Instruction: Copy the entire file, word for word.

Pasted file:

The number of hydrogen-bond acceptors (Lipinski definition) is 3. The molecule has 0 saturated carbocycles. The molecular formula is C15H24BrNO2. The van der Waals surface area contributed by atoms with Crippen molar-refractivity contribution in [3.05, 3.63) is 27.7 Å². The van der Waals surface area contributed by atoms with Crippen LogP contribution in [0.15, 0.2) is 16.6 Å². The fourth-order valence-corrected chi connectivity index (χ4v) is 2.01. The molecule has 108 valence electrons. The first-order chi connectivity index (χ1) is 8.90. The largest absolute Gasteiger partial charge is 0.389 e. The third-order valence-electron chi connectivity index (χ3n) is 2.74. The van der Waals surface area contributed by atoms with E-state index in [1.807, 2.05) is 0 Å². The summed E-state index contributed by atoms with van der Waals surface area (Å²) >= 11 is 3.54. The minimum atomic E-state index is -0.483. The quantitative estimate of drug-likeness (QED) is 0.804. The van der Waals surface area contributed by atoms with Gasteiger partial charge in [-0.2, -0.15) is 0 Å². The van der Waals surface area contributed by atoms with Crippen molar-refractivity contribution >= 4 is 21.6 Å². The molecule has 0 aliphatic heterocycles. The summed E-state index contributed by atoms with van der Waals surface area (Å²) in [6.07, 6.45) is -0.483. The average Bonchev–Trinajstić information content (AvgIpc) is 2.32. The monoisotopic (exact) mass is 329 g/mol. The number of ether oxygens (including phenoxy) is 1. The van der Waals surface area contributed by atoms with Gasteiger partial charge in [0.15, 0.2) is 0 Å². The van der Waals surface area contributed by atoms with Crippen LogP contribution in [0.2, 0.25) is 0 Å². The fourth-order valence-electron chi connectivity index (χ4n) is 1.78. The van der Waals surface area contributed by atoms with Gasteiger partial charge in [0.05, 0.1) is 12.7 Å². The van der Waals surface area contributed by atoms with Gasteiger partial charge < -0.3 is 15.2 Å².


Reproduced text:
The number of hydrogen-bond acceptors (Lipinski definition) is 3. The molecule has 0 saturated carbocycles. The molecular formula is C15H24BrNO2. The van der Waals surface area contributed by atoms with Crippen molar-refractivity contribution in [3.05, 3.63) is 27.7 Å². The van der Waals surface area contributed by atoms with Crippen LogP contribution in [0.15, 0.2) is 16.6 Å². The fourth-order valence-corrected chi connectivity index (χ4v) is 2.01. The molecule has 108 valence electrons. The first-order chi connectivity index (χ1) is 8.90. The largest absolute Gasteiger partial charge is 0.389 e. The third-order valence-electron chi connectivity index (χ3n) is 2.74. The van der Waals surface area contributed by atoms with E-state index in [1.807, 2.05) is 0 Å². The summed E-state index contributed by atoms with van der Waals surface area (Å²) >= 11 is 3.54. The minimum atomic E-state index is -0.483. The quantitative estimate of drug-likeness (QED) is 0.804. The van der Waals surface area contributed by atoms with Gasteiger partial charge in [-0.2, -0.15) is 0 Å². The van der Waals surface area contributed by atoms with Crippen molar-refractivity contribution >= 4 is 21.6 Å². The molecule has 0 aliphatic heterocycles. The summed E-state index contributed by atoms with van der Waals surface area (Å²) in [6.07, 6.45) is -0.483. The average Bonchev–Trinajstić information content (AvgIpc) is 2.32. The monoisotopic (exact) mass is 329 g/mol. The number of ether oxygens (including phenoxy) is 1. The van der Waals surface area contributed by atoms with Gasteiger partial charge in [0.15, 0.2) is 0 Å². The van der Waals surface area contributed by atoms with Crippen LogP contribution in [0.2, 0.25) is 0 Å². The fourth-order valence-electron chi connectivity index (χ4n) is 1.78. The van der Waals surface area contributed by atoms with Gasteiger partial charge in [0.05, 0.1) is 12.7 Å². The van der Waals surface area contributed by atoms with Gasteiger partial charge < -0.3 is 15.2 Å².